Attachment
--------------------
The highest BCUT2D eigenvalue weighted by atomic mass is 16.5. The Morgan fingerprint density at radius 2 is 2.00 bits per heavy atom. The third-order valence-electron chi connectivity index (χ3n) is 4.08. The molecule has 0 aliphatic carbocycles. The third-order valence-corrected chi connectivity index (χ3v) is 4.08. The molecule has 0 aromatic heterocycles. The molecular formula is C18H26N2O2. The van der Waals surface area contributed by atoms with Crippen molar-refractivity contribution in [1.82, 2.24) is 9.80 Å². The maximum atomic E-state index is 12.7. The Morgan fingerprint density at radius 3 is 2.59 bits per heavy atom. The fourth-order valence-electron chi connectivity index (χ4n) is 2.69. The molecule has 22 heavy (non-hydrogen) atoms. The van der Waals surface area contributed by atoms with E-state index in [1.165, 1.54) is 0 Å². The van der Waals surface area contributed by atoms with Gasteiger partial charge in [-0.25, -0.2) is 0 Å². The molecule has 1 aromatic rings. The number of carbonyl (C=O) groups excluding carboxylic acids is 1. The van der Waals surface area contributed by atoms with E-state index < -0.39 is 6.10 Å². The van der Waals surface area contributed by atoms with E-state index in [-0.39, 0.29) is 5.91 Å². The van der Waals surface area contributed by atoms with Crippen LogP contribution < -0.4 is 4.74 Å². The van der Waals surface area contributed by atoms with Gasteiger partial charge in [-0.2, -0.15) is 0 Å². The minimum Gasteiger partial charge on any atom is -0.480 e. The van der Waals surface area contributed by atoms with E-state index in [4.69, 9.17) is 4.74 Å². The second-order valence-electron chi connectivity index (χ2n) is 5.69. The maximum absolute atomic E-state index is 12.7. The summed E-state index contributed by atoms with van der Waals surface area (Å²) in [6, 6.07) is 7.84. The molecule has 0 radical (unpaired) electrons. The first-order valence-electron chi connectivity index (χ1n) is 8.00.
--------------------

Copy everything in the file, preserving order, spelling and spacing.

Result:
The highest BCUT2D eigenvalue weighted by atomic mass is 16.5. The Morgan fingerprint density at radius 2 is 2.00 bits per heavy atom. The third-order valence-electron chi connectivity index (χ3n) is 4.08. The molecule has 0 aliphatic carbocycles. The third-order valence-corrected chi connectivity index (χ3v) is 4.08. The molecule has 0 aromatic heterocycles. The molecular formula is C18H26N2O2. The van der Waals surface area contributed by atoms with Crippen molar-refractivity contribution in [1.82, 2.24) is 9.80 Å². The maximum atomic E-state index is 12.7. The Morgan fingerprint density at radius 3 is 2.59 bits per heavy atom. The fourth-order valence-electron chi connectivity index (χ4n) is 2.69. The molecule has 22 heavy (non-hydrogen) atoms. The van der Waals surface area contributed by atoms with E-state index in [1.165, 1.54) is 0 Å². The van der Waals surface area contributed by atoms with Gasteiger partial charge in [-0.25, -0.2) is 0 Å². The molecule has 1 aromatic rings. The number of carbonyl (C=O) groups excluding carboxylic acids is 1. The van der Waals surface area contributed by atoms with E-state index < -0.39 is 6.10 Å². The van der Waals surface area contributed by atoms with E-state index in [-0.39, 0.29) is 5.91 Å². The van der Waals surface area contributed by atoms with Crippen LogP contribution < -0.4 is 4.74 Å². The van der Waals surface area contributed by atoms with Gasteiger partial charge in [-0.2, -0.15) is 0 Å². The minimum Gasteiger partial charge on any atom is -0.480 e. The van der Waals surface area contributed by atoms with E-state index in [4.69, 9.17) is 4.74 Å². The second-order valence-electron chi connectivity index (χ2n) is 5.69. The maximum absolute atomic E-state index is 12.7. The summed E-state index contributed by atoms with van der Waals surface area (Å²) in [6, 6.07) is 7.84. The molecule has 0 radical (unpaired) electrons. The first-order valence-electron chi connectivity index (χ1n) is 8.00.